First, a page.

What Is Neoprene? How Is It Made?

What Is Neoprene? How Is It Made?
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If you participate in, and enjoy water sports such as scuba diving, rafting or surfing, it is more than likely that you will have heard of neoprene, especially if you wear a wetsuit while taking part in any of these activities. What is neoprene exactly? Neoprene has been the main material used in the manufacture of wetsuits for decades, and that continues to this day.

This brings us to the title of our article and the question as to what neoprene is, and how it is made. To answer that fully we need to go back and explore how neoprene was initially conceived, its progression through the years, and highlight the many versatile ways it is used for products in virtually every industry.

In the Beginning…

You might be thinking that neoprene is a very recent invention, but it has been around in one form or another for longer than jet engines, color television and nylon. In fact, it is a product that comes from the same company, and the same person who invented nylon, but while nylon first appeared in 1935, neoprene made its debut 5 years earlier, in 1930.

The person credited with developing neoprene was a scientist called Wallace Carruthers, who worked for the DuPont company. At the time, he was attempting to produce a synthetic material which had the same characteristics as rubber. The need for this was great due to natural rubber being in such demand, and it was also becoming increasingly expensive.

DuPont’s first release of the material that we now call neoprene was given the trade name ‘Duprene,’ and its early uses included insulation for telephone wires, hoses for car engines, and industrial gaskets. It performed well, however, there was one major problem and that was the fact that it gave off a hideous odor.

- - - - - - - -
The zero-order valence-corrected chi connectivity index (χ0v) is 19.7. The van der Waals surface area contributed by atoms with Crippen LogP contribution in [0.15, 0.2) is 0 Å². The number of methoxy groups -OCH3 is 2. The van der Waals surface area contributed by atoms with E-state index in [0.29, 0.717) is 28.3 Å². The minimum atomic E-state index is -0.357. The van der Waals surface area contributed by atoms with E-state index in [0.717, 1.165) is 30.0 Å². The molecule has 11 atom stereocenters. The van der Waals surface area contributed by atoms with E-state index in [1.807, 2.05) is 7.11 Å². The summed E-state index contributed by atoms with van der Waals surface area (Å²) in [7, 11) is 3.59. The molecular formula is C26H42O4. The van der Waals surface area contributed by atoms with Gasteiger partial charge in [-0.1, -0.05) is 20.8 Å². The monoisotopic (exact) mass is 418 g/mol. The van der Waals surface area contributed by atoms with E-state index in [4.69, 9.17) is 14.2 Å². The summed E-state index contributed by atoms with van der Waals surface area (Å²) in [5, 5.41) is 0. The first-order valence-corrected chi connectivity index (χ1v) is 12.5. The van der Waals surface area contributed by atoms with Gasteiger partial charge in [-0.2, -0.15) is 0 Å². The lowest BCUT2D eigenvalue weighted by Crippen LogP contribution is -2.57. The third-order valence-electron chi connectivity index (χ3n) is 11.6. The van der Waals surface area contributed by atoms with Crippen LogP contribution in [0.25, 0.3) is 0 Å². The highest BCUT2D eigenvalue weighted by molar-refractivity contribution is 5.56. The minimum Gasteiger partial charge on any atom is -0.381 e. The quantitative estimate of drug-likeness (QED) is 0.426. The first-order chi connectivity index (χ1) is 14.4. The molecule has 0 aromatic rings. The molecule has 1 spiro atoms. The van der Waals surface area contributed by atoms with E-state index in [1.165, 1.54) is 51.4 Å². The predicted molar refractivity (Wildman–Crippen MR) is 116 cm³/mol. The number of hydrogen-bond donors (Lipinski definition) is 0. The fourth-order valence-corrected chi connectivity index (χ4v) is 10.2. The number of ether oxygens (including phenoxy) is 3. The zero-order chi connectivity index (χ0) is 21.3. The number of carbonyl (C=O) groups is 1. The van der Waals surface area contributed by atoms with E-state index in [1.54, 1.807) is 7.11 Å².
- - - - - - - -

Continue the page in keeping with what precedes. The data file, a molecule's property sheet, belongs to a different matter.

From Duprene to Neoprene

DuPont and their scientists continued to develop this product and by implementing a new production process, they were able to get rid of the ghastly smell, and dramatically reduce the cost of manufacturing it too.

In 1937, DuPont changed the name of the material to neoprene, and its uses expanded to even more products such as shoes, and industrial belts. During World War Two, all neoprene production was commandeered by the US military, because rubber was in short supply and the closest synthetic alternative was a product made in Japan, who just happened to be on the enemy side.

How Is Neoprene Made?

One thing we want to make clear is that this article is not meant to be a chemistry lesson but given that neoprene is a synthetic product, we’ll apologize in advance if the next few sentences contain words with more than 15 letters.

The original process for making neoprene was based on using oil and petroleum-based chemicals being put through a polymerization process which turned the chemicals into rubber-type chips called chloroprene. These chips were then melted, and other ingredients added such as foaming agents, to form neoprene.

Modern neoprene production involves adding water and sulphur to the chloroprene. These are heated, cooled, then frozen, and at this stage, it is made into sheets.

In the 1960s a different process was developed for making neoprene which used limestone instead of oil-based products. The extracted limestone is heated in a furnace and calcium carbonate within the limestone creates the chloroprene rubber chips we mentioned previously.

All this now means we have two distinct methods of making neoprene. The first is using oil-based products, and the second is the extracted limestone method. The debate now exists as to which of the two is preferable.